Ng’s mother figures are completely rooted in their identities as mothers, as demonstrated by the difficult struggle between Bebe Chow and Linda McCullough. Another character whose identity as a person is inextricable from her duties as a mother is Mrs. Richardson. As the undisputed matriarch of her family, she must navigate throughout the novel how best to relate to her two very different daughters—who, despite Mrs. Richardson’s best efforts, shirk at almost every turn the values with which they’ve been raised and the things their mother has given them. Lexie, the eldest, is Mrs. Richardson’s golden girl, so to speak, at the start of the novel. Lexie is a hard worker and values the role of order in her life and community. Though Lexie eventually proves herself to be more tempestuous than she first appears to be—and winds up needing an abortion after repeatedly having unprotected sex with her boyfriend, Brian—Mrs. Richardson doesn’t believe that Lexie could possibly behave in any way other than the status quo. Izzy, on the other hand, has been a “problem” for Mrs. Richardson from birth. Born many weeks premature and fighting for her life from the start, Izzy has always been the object of Mrs. Richardson’s most pointed concerns and criticisms. As a result, the narrator points out, Izzy has grown up struggling against her mother’s overprotective tendencies, and lashing out and seeking shelter elsewhere as a result. As Mrs. Richardon struggles for more and more control over her youngest daughter, Izzy squirms away from her grasp harder and harder, ultimately seeking refuge in a friendship with Mia and abandoning her family and her comfortable life in Shaker Heights in order to pursue the recognition and acceptance that Mia offers her. This dynamic feeds into Ng’s argument that children—daughters, especially—will always reject what their mothers have taught them.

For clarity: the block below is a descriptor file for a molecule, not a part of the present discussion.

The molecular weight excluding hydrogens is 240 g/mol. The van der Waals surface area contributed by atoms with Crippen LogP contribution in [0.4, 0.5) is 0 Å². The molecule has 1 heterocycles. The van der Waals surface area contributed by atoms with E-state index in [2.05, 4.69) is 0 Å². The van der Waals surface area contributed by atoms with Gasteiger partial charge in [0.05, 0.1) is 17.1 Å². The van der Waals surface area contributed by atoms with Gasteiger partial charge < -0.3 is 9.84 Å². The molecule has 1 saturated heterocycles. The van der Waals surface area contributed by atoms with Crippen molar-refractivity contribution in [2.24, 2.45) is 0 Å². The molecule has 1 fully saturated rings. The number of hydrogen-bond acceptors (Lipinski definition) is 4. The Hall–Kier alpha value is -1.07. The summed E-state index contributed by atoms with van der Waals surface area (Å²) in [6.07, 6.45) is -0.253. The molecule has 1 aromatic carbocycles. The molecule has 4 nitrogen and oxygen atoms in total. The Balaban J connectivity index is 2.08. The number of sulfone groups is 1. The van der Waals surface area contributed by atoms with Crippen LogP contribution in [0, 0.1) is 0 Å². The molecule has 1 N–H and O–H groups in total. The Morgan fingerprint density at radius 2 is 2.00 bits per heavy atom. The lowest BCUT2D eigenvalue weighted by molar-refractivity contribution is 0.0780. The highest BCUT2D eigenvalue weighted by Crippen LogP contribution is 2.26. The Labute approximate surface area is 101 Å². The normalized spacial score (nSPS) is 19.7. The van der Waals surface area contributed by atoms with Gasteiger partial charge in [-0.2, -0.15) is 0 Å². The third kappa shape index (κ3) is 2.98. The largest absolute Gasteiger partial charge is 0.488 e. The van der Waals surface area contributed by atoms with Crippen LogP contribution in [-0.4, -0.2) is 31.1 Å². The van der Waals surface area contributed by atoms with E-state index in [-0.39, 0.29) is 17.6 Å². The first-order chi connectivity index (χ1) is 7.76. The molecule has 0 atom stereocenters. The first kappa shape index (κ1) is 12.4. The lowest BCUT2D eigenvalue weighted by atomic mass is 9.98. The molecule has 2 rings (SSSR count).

Ng deepens this argument through the relationship between Pearl and the stringent, clean-cut Mrs. Richardson. Because Mia and Pearl are so often moving from place to place, their relationship feels slightly transient—Pearl longs for a stable homestead and, in a way, for the control that Mrs. Richardson exerts over her children’s lives. As a result, Pearl winds up spending most of her time at the Richardsons’ house, entangling herself in friendships as well as relationships that eventually tumble over into the emotional (with Moody) and romantic (with Trip). Pearl fantasizes about having a mother like Mrs. Richardson, and, at the end of the novel when Mia tells Pearl that it is time to leave Shaker Heights, thinks that “if only” she could get to the Richardson house, Mrs. Richardson would take her in as her own.
Mothers and Daughters ThemeTracker
Mothers and Daughters Quotes in Little Fires Everywhere
“The firemen said there were little fires everywhere,” Lexie said. “Multiple points of origin. Possible use of accelerant. Not an accident.”
“Mom,” [Pearl] began, then found she could not repeat Lexie’s blunt words. Instead she asked the question that ran below all the other questions like a deep underground river. “Was I wanted?”
…Mia said nothing for such a long time that Pearl wasn’t sure if she’d heard. After a long pause, Mia turned around, and to Pearl’s amazement, her mother’s eyes were wet.
“Were you wanted?” Mia said. “Oh, yes. You were wanted. Very, very much.” She walked rapidly out of the room without looking at her daughter again.
“Listen to this dumbass question,” [Lexie] groaned, fishing the application from her bag. “Rewrite a famous story from a different perspective. For example, retell The Wizard of Oz from the point of view of the Wicked Witch.”
“How about a fairy tale,” Moody suggested. “‘Cinderella’ from the point of view of the stepsisters.”
“‘Little Red Riding Hood’ as told by the wolf,” Pearl suggested.